Power, role of coordinator are issues for county boardPierce County Board members must be on the same page before they hire a new administrative coordinator, warned County Board Chairman Paul Barkla.
By: Judy Wiff, Pierce County Herald
Pierce County Board members must be on the same page before they hire a new administrative coordinator, warned County Board Chairman Paul Barkla.
He added long-time County Clerk David Sorenson believed he lost his last election as a result of his role as part-time administrative coordinator.
Barkla, himself filling in as interim coordinator, would like to hold a day-long goal-setting session for supervisors, focusing on the role of the administrative coordinator. He asked board members to help choose a day in July.
“Until we as a board can decide what we want that AC to do, I’m afraid that success would be difficult,” said Barkla.
Barkla said Friday he talked with Sorenson, who is now deceased, shortly after he lost the 1996 election.
“He said it was the union that defeated him because of the way he handled grievances,” said Barkla.
Supervisor Ron Lockwood, one of three members of a committee that’s reviewing the AC job description, said a consultant’s study completed in June 1997 suggested the county separate the jobs of clerk and administrative coordinator.
If there is a question about the need for an administrative coordinator, the David M. Griffith and Associates answers that, said Lockwood.
He said the consultants concluded that, without central control, decision-making was fragmented with the county board and its committees making many decisions.
A review of DMG recommendations shows the consultants were concerned about the opportunity for the county board to micro-manage the operations of departments.
“Because there is no central point of contact for day-to-day management and coordination of general issues (other than the county board), the governing committees become overly involved in not only setting policy, but in directing operations,” says the report.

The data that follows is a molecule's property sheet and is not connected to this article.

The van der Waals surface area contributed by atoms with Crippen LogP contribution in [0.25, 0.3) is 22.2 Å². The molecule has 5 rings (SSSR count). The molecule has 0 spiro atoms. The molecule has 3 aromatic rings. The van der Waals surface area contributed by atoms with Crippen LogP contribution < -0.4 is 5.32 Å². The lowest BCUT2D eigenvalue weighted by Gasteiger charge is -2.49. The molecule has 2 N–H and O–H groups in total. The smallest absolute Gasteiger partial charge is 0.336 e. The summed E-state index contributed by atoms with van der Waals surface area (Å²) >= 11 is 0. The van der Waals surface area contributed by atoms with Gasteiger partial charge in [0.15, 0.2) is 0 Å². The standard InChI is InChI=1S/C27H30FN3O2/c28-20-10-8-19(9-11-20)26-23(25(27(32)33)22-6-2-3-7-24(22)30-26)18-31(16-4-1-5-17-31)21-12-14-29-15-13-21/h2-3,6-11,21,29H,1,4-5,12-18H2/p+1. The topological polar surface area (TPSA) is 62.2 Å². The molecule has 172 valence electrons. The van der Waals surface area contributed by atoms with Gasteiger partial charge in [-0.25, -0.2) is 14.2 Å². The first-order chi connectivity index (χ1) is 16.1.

The report also concluded it is impractical to ask the county clerk to do his own job and that of administrative coordinator.
Pierce County has had the full-time position of administrative coordinator for only a decade.
In 1987, the state began requiring counties to have an executive or administrator, or designate an elected or appointed official to serve as administrative coordinator. That person was to serve as a contact and was authorized to sign some documents on behalf of the county.
The county board asked County Clerk Sorenson to also take the title of administrative coordinator.
Sorenson served as coordinator until Dec. 31, 1996, when he left office after being defeated by Jamie Feuerhelm in the clerk’s race.
County records show Sorenson was originally paid $150 a month for the administrative coordinator work, said Sandy Langer, the county’s personnel specialist. That was increased to $300 a month in 1993.
Rather than transfer the AC duties to Feuerhelm when he took office Jan. 1, 1997, the county board hired DMG to do an organizational management and staffing study.
Following that study, which was completed June 1997, the county board adopted an ordinance that made the administrative coordinator a separate position hired by the board. The job of corporation counsel was also created.
The county’s first full-time administrative coordinator was Mike Leighton, who began work Jan. 1, 1998, but left nine months later.
The board subsequently hired Mark Schroeder, who had been the director of the county’s Land Management Department. He became administrative coordinator in November 1998, served for six years and resigned in November 2004.
In his letter of resignation, Schroeder said it was “apparent that members of the county board of supervisors and I have divergent opinions as to the best goals for Pierce County government and its management…”
After Schroeder left, Ron Anderson, who was county board chairman at the time, filled in as administrative coordinator until Curt Kephart was hired in 2005.
Schroeder’s annual salary at the time of his resignation was $83,690. The board advertised the position at $65,000 and hired Kephart for that amount with a promise of $2,500 increases after six months and a year.
Kephart began work Aug. 1, 2005, and resigned effective May 20, 2008.
His annual salary at the time of his resignation was $73,500. He also received a monthly stipend of $250 for in-county travel and other expenses.